Left-wing commentator Tamás Mészáros offers a rather different perspective on the protests. “This demonstration was very different from the aggressive auto-da-fes organized by Fidesz”, he writes in Népszava. According to Mészáros, the protesters were calm and peaceful. “They seemed to understood that their demonstration is no longer about the early retirement system, which has already been abolished by recent constitutional amendments.” Mészáros notes that the demonstrators had broader aims than to protest against the cuts planned by the government. “Their banners clearly indicated that they opposed the politics of the government in general, and that they took to the streets in defence of democracy. […] People have recognized that they have nothing to lose but their chains, and that the question has become whether they lie defenceless at the mercy of the government’s despotism, whether they allow retroactive legislation to be enforced and entrenched by laws which require a two-thirds majority.”

In another opinion piece in the same newspaper, János Dési notes that prime minister Orbán is applying the classic strategy of divide and rule. “He systematically attempts to create tension between different groups. So far, his opponents have not found the antidote to this strategy. But it is glaringly obvious, nonetheless: unity”, Dési suggests.

If the government was absolutely confident that eliminating the early retirement system was both the right thing to do and feasible, it could find a European way to introduce the reforms, while respecting the rule of law. It could, for example, announce that policemen, firemen and ambulance paramedics who are employed after January 1, 2012 will not be entitled to either early retirement or special benefits. But the clowns in the current workforce were not hired under such terms and conditions,” writes Miklós Hargitai in the left-wing Népszabadság.

Too late for reasonable compromises

There is no good answer to the dilemma of early retirement, notes political analyst Ferenc Kumin, spokesman for former President László Sólyom in Figyelő. “Passions are running high, the unions are fighting not only for the interests of their members, but also to justify their existence, which may at some point became more important than the original aim. Political parties also join the fray, and for them the stakes are much higher than the benefits. Demonstrators attack the government in a more and more general manner, and  opposition parties sense an opportunity in this.”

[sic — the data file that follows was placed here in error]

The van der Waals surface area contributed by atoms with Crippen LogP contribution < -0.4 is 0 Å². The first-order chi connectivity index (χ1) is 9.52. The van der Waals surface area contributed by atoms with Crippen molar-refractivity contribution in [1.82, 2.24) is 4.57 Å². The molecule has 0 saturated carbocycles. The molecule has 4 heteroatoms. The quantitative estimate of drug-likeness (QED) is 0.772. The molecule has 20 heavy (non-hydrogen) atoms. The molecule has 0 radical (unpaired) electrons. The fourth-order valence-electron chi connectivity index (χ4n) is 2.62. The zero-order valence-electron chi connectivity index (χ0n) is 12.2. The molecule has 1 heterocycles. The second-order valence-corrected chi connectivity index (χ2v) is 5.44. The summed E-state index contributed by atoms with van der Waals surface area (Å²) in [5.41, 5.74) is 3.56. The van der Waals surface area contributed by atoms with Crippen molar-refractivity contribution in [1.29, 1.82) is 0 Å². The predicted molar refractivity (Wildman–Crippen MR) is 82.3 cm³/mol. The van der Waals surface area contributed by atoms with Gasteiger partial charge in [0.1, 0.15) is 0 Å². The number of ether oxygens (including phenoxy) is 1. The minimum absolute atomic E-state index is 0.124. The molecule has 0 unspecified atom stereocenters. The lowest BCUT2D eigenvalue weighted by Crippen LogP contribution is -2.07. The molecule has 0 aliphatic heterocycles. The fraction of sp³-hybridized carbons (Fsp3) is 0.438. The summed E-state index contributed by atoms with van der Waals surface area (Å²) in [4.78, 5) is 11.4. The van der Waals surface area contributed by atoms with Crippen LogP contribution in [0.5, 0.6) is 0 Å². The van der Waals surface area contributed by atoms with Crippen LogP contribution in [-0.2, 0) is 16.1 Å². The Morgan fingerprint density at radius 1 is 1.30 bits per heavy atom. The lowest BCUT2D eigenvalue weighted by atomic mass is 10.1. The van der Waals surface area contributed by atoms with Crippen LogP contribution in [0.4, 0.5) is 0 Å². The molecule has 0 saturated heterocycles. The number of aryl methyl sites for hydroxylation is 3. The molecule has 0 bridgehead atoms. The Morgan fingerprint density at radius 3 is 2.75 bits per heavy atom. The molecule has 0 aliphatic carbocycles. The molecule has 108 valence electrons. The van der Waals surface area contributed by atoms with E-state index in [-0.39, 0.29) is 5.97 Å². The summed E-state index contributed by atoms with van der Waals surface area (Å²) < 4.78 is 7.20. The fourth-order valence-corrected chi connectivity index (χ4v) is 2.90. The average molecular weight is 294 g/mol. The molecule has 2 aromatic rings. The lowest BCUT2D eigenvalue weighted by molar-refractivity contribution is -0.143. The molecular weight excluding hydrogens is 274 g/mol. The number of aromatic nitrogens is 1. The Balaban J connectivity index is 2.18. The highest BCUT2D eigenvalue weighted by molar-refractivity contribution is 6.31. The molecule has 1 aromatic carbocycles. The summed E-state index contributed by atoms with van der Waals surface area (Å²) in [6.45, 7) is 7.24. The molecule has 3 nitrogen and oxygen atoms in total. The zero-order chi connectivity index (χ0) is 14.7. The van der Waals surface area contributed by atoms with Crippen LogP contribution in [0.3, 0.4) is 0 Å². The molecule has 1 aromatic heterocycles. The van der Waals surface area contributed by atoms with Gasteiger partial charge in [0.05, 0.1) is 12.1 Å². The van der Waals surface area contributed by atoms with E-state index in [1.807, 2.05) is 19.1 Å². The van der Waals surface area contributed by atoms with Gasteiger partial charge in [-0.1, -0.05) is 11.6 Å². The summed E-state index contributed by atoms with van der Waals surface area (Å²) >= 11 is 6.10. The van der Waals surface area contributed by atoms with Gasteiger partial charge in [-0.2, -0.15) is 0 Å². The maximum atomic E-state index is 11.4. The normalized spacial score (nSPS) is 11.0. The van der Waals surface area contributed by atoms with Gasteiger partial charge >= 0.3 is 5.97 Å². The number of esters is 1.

Early retirement is a highly controversial issue, Kumin adds. The majority do not consider the privileges of law enforcement employees fair and reasonable. According to surveys, “even left-leaning voters agree that something needs to be changed.” Kumin notes that the bonuses received by law enforcement employees date back to the pre-1989 era, when preferential treatment helped the recruitment drive for much-despised policemen, who helped maintain an oppressive system. “Today, the maintenance of this  system of benefits cannot be justified.”

The abolition of some early retirement rights also raises constitutional concerns about retroactive legislation, Kumin adds. Taking away the pensions would violate constitutional norms, but taxing benefits is no less constitutional than increasing taxes or raising the retirement age, which also affect those currently employed.

But there is little hope for a reasonable compromise, Kumin concludes. At this stage, any retreat from such a highly politicized debate is not an option either for the government, or for the unions. Kumin compares the current situation to the so-called chicken game.

“Two players drive straight towards each other at full speed. The one who swerves loses. And both players lose, of course, if neither chickens out. So what strategy should be applied in such a scenario? The answer is very simple: just stay out of such games.”